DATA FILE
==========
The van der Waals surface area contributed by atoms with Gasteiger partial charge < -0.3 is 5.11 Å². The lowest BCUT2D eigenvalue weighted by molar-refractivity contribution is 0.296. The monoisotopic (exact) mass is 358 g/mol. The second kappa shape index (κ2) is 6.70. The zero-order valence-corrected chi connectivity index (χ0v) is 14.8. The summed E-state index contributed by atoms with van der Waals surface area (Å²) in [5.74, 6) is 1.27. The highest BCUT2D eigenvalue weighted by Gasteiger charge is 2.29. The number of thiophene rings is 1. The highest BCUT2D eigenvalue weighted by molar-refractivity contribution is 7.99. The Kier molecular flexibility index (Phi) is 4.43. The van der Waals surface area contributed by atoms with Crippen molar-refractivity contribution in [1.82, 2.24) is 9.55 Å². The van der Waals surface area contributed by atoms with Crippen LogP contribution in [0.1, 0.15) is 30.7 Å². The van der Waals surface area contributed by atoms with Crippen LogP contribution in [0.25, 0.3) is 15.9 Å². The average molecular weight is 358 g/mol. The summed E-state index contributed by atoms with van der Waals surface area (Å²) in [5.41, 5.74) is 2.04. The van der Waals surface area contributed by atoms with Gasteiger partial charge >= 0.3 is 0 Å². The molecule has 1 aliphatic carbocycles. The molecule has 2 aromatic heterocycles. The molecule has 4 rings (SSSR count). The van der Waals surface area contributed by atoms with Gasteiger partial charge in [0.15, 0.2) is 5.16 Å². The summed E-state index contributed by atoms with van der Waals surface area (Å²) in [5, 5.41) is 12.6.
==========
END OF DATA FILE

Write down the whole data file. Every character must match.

The van der Waals surface area contributed by atoms with Gasteiger partial charge < -0.3 is 5.11 Å². The lowest BCUT2D eigenvalue weighted by molar-refractivity contribution is 0.296. The monoisotopic (exact) mass is 358 g/mol. The second kappa shape index (κ2) is 6.70. The zero-order valence-corrected chi connectivity index (χ0v) is 14.8. The summed E-state index contributed by atoms with van der Waals surface area (Å²) in [5.74, 6) is 1.27. The highest BCUT2D eigenvalue weighted by Gasteiger charge is 2.29. The number of thiophene rings is 1. The highest BCUT2D eigenvalue weighted by molar-refractivity contribution is 7.99. The Kier molecular flexibility index (Phi) is 4.43. The van der Waals surface area contributed by atoms with Crippen molar-refractivity contribution in [1.82, 2.24) is 9.55 Å². The van der Waals surface area contributed by atoms with Crippen LogP contribution in [0.1, 0.15) is 30.7 Å². The van der Waals surface area contributed by atoms with Crippen LogP contribution in [0.25, 0.3) is 15.9 Å². The average molecular weight is 358 g/mol. The summed E-state index contributed by atoms with van der Waals surface area (Å²) in [5.41, 5.74) is 2.04. The van der Waals surface area contributed by atoms with Gasteiger partial charge >= 0.3 is 0 Å². The molecule has 1 aliphatic carbocycles. The molecule has 2 aromatic heterocycles. The molecule has 4 rings (SSSR count). The van der Waals surface area contributed by atoms with Gasteiger partial charge in [0.15, 0.2) is 5.16 Å². The summed E-state index contributed by atoms with van der Waals surface area (Å²) in [5, 5.41) is 12.6.